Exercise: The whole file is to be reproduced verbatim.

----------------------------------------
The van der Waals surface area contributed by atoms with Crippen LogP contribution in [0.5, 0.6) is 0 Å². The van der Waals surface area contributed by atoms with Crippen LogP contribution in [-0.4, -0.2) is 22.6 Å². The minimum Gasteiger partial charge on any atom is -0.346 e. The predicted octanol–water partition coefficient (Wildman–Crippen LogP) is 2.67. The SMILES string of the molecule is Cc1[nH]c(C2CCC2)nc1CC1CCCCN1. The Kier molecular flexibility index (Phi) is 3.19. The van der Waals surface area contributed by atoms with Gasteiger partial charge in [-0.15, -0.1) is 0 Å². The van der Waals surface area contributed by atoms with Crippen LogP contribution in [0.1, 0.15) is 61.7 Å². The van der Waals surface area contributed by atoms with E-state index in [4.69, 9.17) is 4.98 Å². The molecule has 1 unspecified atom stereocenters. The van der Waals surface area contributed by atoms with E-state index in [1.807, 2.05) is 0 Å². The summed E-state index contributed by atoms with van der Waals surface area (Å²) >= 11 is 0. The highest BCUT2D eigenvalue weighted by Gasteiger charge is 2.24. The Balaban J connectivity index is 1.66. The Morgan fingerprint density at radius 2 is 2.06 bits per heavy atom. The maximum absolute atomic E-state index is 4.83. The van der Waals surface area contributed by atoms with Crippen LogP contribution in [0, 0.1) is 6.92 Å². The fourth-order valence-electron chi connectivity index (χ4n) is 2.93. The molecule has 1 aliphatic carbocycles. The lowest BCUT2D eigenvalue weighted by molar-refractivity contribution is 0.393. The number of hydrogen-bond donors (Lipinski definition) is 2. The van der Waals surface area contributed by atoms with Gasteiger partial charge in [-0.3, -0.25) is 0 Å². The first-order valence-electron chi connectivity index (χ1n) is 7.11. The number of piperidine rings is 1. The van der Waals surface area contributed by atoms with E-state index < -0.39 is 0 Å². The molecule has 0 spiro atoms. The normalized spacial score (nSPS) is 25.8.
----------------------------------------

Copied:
The van der Waals surface area contributed by atoms with Crippen LogP contribution in [0.5, 0.6) is 0 Å². The van der Waals surface area contributed by atoms with Crippen LogP contribution in [-0.4, -0.2) is 22.6 Å². The minimum Gasteiger partial charge on any atom is -0.346 e. The predicted octanol–water partition coefficient (Wildman–Crippen LogP) is 2.67. The SMILES string of the molecule is Cc1[nH]c(C2CCC2)nc1CC1CCCCN1. The Kier molecular flexibility index (Phi) is 3.19. The van der Waals surface area contributed by atoms with Gasteiger partial charge in [-0.15, -0.1) is 0 Å². The van der Waals surface area contributed by atoms with Crippen LogP contribution in [0.1, 0.15) is 61.7 Å². The van der Waals surface area contributed by atoms with E-state index in [4.69, 9.17) is 4.98 Å². The molecule has 1 unspecified atom stereocenters. The van der Waals surface area contributed by atoms with E-state index in [1.807, 2.05) is 0 Å². The summed E-state index contributed by atoms with van der Waals surface area (Å²) >= 11 is 0. The highest BCUT2D eigenvalue weighted by Gasteiger charge is 2.24. The Balaban J connectivity index is 1.66. The Morgan fingerprint density at radius 2 is 2.06 bits per heavy atom. The maximum absolute atomic E-state index is 4.83. The van der Waals surface area contributed by atoms with Crippen LogP contribution in [0, 0.1) is 6.92 Å². The fourth-order valence-electron chi connectivity index (χ4n) is 2.93. The molecule has 1 aliphatic carbocycles. The lowest BCUT2D eigenvalue weighted by molar-refractivity contribution is 0.393. The number of hydrogen-bond donors (Lipinski definition) is 2. The van der Waals surface area contributed by atoms with Gasteiger partial charge in [-0.3, -0.25) is 0 Å². The first-order valence-electron chi connectivity index (χ1n) is 7.11. The number of piperidine rings is 1. The van der Waals surface area contributed by atoms with E-state index < -0.39 is 0 Å². The molecule has 0 spiro atoms. The normalized spacial score (nSPS) is 25.8.